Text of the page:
The 17th Annual United Way of St. Charles’ Battle for the Paddle will serve up 150 teams Thursday (Oct. 4) with the most competitive gumbo and jambalaya cook-off in the area.
“It’s like the largest cook-off in the state,” said UW Event planner Tamara Plattsmier. “It’s a big one.”
Expected to draw more than 7,000 people, the teams will be serving up the food from 3 to 7 p.m. at Judge Edward Dufresne Community Center.
A $5 ticket gets a visitor an all-you-can eat meal at the battle. Children age 10 and under get in free.
Judging will begin at 3:30 p.m. and winners will be announced at 7:15 p.m., Plattsmier said.
Contestants will compete for first, second and third place in both gumbo and jambalaya. People’s choice winners, also in first, second and third places in both categories, will also be announced.
Some new additions to the event will be “Text To Vote,” which allows the public to submit their vote by text for the People’s Choice awards. Also, there will be new engraved awards for winners, canned beer and live music provided by Five Finger Discount and See Hear Productions.
Performances will begin at 5 p.m.
In addition to canned beer, the event will feature a daiquiri stand for the first time.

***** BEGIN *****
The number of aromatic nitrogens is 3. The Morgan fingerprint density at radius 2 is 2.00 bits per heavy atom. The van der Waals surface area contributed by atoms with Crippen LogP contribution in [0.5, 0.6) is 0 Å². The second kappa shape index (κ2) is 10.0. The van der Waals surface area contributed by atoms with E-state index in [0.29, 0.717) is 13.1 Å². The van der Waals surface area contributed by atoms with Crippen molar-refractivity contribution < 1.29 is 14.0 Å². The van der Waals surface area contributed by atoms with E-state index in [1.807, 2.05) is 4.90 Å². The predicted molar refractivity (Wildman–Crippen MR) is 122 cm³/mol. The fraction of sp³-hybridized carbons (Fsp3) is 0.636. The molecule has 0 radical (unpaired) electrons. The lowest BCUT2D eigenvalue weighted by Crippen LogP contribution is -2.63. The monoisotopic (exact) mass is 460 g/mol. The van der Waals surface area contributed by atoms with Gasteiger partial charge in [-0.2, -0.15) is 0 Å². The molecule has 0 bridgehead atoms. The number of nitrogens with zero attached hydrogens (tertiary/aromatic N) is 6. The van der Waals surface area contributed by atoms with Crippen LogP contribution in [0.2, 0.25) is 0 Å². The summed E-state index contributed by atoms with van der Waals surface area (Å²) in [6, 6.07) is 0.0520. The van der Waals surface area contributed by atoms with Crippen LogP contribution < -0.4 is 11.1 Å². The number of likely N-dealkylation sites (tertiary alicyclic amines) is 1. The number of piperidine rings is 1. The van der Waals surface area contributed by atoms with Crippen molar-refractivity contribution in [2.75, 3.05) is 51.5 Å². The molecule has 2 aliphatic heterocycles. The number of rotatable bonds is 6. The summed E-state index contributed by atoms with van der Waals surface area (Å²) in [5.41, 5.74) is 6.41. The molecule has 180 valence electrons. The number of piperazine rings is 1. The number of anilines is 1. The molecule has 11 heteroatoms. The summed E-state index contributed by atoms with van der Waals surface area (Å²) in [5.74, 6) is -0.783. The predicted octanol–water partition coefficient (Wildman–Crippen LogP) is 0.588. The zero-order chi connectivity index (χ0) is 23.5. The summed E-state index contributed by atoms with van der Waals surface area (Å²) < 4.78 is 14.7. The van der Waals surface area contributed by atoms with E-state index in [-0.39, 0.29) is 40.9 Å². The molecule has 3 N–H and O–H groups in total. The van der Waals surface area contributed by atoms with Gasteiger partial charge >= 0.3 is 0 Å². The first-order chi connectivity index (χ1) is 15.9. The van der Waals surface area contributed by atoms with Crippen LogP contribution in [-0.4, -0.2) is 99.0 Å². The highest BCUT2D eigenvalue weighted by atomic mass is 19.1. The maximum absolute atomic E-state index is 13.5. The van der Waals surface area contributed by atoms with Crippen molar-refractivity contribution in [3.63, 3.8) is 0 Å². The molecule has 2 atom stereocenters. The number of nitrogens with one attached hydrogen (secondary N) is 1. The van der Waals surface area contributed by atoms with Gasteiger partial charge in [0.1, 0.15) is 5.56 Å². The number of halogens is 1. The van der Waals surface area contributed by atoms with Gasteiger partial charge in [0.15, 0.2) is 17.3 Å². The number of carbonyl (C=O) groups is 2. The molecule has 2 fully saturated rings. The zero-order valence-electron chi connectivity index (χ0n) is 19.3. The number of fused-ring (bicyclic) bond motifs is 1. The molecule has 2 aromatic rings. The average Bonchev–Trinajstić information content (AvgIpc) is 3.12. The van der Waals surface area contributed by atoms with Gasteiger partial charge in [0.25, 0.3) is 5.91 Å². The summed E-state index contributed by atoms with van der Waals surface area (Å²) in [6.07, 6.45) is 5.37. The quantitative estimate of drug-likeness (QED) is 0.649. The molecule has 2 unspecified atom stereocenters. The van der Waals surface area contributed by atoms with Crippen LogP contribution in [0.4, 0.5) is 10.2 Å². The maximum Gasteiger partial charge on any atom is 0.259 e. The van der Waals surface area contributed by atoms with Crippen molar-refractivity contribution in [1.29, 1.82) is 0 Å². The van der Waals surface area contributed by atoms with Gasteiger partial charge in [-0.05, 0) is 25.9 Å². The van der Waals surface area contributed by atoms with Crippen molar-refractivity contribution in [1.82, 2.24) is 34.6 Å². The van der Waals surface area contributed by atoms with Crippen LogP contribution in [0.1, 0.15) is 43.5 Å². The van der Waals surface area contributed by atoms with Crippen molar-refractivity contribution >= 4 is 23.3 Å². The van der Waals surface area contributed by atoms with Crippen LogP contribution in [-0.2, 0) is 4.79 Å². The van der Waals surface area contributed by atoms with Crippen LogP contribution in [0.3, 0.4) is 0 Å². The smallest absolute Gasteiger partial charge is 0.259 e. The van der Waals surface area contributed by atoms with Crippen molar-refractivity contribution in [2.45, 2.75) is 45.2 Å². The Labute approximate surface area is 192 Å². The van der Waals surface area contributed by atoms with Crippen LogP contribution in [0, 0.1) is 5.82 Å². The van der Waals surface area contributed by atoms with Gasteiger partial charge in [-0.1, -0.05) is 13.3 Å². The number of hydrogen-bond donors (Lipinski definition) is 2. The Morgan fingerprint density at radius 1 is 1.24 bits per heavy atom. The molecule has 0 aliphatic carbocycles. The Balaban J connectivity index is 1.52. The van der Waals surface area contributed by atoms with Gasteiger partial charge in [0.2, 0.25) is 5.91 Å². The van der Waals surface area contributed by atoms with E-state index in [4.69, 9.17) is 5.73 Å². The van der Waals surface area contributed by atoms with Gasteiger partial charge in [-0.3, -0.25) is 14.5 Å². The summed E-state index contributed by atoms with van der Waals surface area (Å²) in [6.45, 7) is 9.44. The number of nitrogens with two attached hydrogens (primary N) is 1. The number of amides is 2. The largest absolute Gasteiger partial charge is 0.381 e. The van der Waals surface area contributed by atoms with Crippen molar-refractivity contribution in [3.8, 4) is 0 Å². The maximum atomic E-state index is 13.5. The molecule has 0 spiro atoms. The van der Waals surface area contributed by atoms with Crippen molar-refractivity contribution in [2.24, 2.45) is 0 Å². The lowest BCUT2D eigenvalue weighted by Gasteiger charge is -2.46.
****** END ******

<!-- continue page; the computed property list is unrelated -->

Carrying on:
A family-friendly gathering, the cook-off will also have snowballs on this year’s menu. There will be $1 soft drinks and $2 beer.
Free parking will be available at the Lafon Performing Arts Center for team members. The public will park at West Bank Bridge Park and be shuttled from 3 p.m. to 7 p.m. to the entrance of the event. Parking is also available at the Satellite Center, R.K. Smith and St. Charles Parish Public Schools Maintenance Facility with free bus transportation to and from a designated bus stop near the entrance gates.
The St. Charles Parish Sheriff’s Office will ensure visitors travel safely.
Cook-off proceeds, typically around $45,000, benefit the United Way and serve as the organization’s kick-off for its annual fundraising campaign.
In her seventh year of organizing the event, Plattsmier said the competition has steadily grown in teams and visitors.
“It’s been kind of amazing for me watching the growth of it,” she said. Plattsmier said she’s seen the event grow from 60 teams to more than 150, as well as the stage gone from donated scaffolding to a professional one with a production team for sound. “I feel we’ve definitely grown the event and it’s a feeling of accomplishment.”
But Plattsmier emphasized this is no one-woman show, but one that’s encompassed the many contributions of people who helped make it a success. For more information, visit www.uwaysc.org or call Plattsmier at (985) 331-9063.